‘She-Hulk’ Embraces Comic Book Comedy: ‘Comedy was what scared me the most,’ says actress | TV and series

It’s not hard to imagine playing a Marvel superhero is a challenge, even for an Emmy winner like Tatiana Maslany. In “She-Hulk: Defender of Heroes”, she still “gains” nearly 40 centimeters in height and a lot of muscle after transforming into a character. But that’s not what intimidated the actress.

  • G1 saw: ‘She-Hulk’ Almost Makes Up For Terrifying CGI With Tatiana Maslany’s Humor And Charisma

“Comedy was definitely what scared me the most,” the 36-year-old Canadian said in an interview with g1. Watch the video above.

Thanks to computer graphics and motion capture technology, Maslany gained green skin and went from being 1.63 meters to over 2 meters tall as the heroine of the new Marvel series, which will premiere this Thursday (18).

Tatiana Maslany in a scene from “She-Hulk: Defender of Heroes” – Photo: Disclosure

Even so, it’s the comedic side of the comics that the actress, known for playing as many as 14 different TV characters in the sci-fi “Orphan Black,” found difficult.

“When I read the first script, I thought it was such a specific sense of humor. Jessica Gao (executive producer and head writer of the series) has a brain that no one else has. a, but she’s very close to humans in that way where she can see every little weird thing that we do.”

Mark Ruffalo and Tatiana Maslany in a scene from “She-Hulk: Defender of Heroes” – Photo: Disclosure

In the series, Maslany plays Jennifer Walters, a seemingly ordinary lawyer, who – like her cousin Bruce Banner (Mark Ruffalo) – shares her body with a green, muscular version of herself after an accident.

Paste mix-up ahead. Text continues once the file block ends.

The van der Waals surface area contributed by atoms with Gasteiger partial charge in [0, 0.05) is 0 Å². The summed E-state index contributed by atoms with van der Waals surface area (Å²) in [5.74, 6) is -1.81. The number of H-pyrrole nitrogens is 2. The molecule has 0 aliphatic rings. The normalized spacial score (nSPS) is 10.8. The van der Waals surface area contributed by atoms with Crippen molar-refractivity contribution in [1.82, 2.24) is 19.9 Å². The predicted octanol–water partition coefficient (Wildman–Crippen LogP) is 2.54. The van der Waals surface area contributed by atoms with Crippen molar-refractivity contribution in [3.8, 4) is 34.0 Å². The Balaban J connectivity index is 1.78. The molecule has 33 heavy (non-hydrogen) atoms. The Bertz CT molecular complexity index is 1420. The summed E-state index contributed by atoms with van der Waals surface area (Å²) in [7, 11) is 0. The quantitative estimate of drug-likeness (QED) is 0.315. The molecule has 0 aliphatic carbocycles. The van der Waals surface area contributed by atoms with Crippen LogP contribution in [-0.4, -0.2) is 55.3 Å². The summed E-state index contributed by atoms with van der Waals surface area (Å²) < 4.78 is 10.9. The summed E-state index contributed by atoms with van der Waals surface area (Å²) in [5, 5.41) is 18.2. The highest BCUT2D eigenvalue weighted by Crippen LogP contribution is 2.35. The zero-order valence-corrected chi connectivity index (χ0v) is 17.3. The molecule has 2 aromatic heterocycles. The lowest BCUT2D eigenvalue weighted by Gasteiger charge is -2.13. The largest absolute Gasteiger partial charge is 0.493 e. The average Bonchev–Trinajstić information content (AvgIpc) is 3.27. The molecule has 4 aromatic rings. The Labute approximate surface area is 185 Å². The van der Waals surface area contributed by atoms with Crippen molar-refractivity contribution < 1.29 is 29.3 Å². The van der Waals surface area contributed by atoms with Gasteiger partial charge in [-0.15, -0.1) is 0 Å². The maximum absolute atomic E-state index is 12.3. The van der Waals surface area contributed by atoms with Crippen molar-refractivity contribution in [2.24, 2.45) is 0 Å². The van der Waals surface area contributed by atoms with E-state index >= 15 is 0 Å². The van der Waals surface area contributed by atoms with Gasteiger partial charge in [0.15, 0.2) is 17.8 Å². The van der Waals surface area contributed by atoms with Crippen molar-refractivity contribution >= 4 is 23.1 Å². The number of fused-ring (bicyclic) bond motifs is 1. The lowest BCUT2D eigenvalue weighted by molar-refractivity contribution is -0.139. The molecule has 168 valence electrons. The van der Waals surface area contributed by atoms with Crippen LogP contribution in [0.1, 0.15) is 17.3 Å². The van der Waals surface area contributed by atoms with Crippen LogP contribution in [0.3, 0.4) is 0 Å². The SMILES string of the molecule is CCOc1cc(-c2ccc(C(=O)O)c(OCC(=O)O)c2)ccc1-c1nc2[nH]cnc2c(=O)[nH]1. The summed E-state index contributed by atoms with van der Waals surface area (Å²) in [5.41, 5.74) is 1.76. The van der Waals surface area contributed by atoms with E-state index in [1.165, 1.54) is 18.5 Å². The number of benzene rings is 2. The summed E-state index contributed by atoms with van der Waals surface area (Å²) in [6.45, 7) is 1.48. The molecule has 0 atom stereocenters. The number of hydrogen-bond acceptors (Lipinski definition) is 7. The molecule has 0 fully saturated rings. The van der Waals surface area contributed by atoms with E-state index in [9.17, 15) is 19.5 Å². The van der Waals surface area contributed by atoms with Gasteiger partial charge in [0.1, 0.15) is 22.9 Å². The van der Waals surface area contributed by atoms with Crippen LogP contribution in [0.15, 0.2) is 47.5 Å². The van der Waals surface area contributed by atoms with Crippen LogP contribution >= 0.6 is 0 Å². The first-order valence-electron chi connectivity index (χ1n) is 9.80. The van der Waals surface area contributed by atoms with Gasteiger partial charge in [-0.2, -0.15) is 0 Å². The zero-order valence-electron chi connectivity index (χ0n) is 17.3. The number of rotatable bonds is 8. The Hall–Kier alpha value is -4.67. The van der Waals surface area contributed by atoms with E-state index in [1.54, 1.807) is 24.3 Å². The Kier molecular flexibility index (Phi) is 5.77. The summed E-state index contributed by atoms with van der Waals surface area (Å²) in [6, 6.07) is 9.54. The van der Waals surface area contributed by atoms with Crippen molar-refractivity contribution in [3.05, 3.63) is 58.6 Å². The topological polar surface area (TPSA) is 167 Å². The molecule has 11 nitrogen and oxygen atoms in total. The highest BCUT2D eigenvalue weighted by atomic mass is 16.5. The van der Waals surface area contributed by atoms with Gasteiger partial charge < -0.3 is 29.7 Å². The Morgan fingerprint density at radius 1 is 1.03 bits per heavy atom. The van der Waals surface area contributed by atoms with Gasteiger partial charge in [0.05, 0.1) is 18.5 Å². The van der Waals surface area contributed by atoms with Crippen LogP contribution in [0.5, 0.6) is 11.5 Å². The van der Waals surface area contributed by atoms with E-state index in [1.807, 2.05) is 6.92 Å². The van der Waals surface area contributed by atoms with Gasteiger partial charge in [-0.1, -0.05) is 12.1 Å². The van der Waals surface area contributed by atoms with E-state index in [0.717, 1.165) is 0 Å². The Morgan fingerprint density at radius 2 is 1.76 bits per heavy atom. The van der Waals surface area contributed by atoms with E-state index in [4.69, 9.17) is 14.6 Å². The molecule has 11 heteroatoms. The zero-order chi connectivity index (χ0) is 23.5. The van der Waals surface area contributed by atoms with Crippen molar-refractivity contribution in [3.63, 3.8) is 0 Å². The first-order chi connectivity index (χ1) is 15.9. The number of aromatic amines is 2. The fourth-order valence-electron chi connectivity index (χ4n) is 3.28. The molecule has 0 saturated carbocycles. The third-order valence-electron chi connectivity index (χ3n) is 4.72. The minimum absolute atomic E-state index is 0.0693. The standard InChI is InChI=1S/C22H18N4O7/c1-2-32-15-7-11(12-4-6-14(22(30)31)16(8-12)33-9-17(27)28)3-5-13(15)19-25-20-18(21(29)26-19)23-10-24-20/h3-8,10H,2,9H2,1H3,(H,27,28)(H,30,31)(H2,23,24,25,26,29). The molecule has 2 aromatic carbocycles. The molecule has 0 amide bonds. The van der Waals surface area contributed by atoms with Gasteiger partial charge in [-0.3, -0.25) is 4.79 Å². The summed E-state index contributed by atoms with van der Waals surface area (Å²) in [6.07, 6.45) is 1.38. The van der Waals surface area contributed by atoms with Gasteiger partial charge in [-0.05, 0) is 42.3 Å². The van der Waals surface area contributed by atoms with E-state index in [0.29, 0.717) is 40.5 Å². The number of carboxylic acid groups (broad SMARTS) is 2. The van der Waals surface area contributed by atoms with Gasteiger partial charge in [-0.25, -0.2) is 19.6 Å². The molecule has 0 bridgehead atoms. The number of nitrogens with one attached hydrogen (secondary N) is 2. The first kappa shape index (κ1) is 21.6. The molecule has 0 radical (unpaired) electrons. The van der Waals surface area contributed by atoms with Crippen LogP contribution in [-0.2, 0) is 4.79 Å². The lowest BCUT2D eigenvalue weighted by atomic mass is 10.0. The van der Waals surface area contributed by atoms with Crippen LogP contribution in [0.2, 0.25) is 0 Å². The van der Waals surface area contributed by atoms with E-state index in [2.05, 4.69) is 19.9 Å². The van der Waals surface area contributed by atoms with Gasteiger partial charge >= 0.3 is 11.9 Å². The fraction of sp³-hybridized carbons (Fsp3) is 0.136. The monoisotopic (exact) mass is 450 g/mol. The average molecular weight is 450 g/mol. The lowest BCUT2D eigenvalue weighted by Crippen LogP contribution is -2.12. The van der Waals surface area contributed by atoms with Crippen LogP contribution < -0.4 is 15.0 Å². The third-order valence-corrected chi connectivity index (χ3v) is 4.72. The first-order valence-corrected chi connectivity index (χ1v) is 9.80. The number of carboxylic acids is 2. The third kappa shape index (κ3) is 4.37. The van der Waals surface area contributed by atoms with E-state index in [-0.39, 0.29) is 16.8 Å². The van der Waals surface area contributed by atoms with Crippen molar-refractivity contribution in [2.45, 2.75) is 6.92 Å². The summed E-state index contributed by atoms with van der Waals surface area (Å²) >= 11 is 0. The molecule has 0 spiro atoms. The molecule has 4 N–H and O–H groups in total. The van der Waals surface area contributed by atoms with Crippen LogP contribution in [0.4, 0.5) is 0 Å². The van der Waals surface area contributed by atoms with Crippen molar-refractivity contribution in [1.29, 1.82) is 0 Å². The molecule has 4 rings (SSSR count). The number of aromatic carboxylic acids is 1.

Unlike his more famous parent, however, the character does not transform into an out-of-control monster upon transformation, retaining consciousness from the first time.

The ability might seem like a great start for anyone wanting to become a superhero, but it’s not so well received by the protagonist, who struggles to balance her old career with her newfound powers.

Tatiana Maslany, Ginger Gonzaga and Drew Matthews in a scene from ‘She-Hulk: Defender of Heroes’ – Photo: Disclosure

The comedy so strong in the series comes from the biggest inspiration for production in the comics. The character created in 1980 by Stan Lee and John Buscema starred in a famous arc in the late 1990s and early 1990s, written and drawn by the legendary John Byrne, in which she appeared very aware of being in a comic.

That is, several years before a certain mercenary became famous for his metalanguage, the heroine had already “broken the fourth wall” and addressed the audience directly.

The feature, by the way, is replicated in the series. “I would like to say that she did this long before Deadpool or ‘Fleabag,'” Kat Coiro, director of six of the season’s nine episodes, said at a press conference.

“It’s like it’s an extension of her superpower. It’s like she’s like, ‘I know I’m talking on camera. I know you’re watching this.’ And there’s something about that, that kind of super-self-awareness that is, like, who she is,” Maslany adds.

Tatiana Maslany in a scene from “She-Hulk: Defender of Heroes” – Photo: Disclosure

Bonnie Garza

"Internet fanatic. Evil organizer. Tv fanatic. Explorer. Hipster-friendly social media junkie. Certified food expert."

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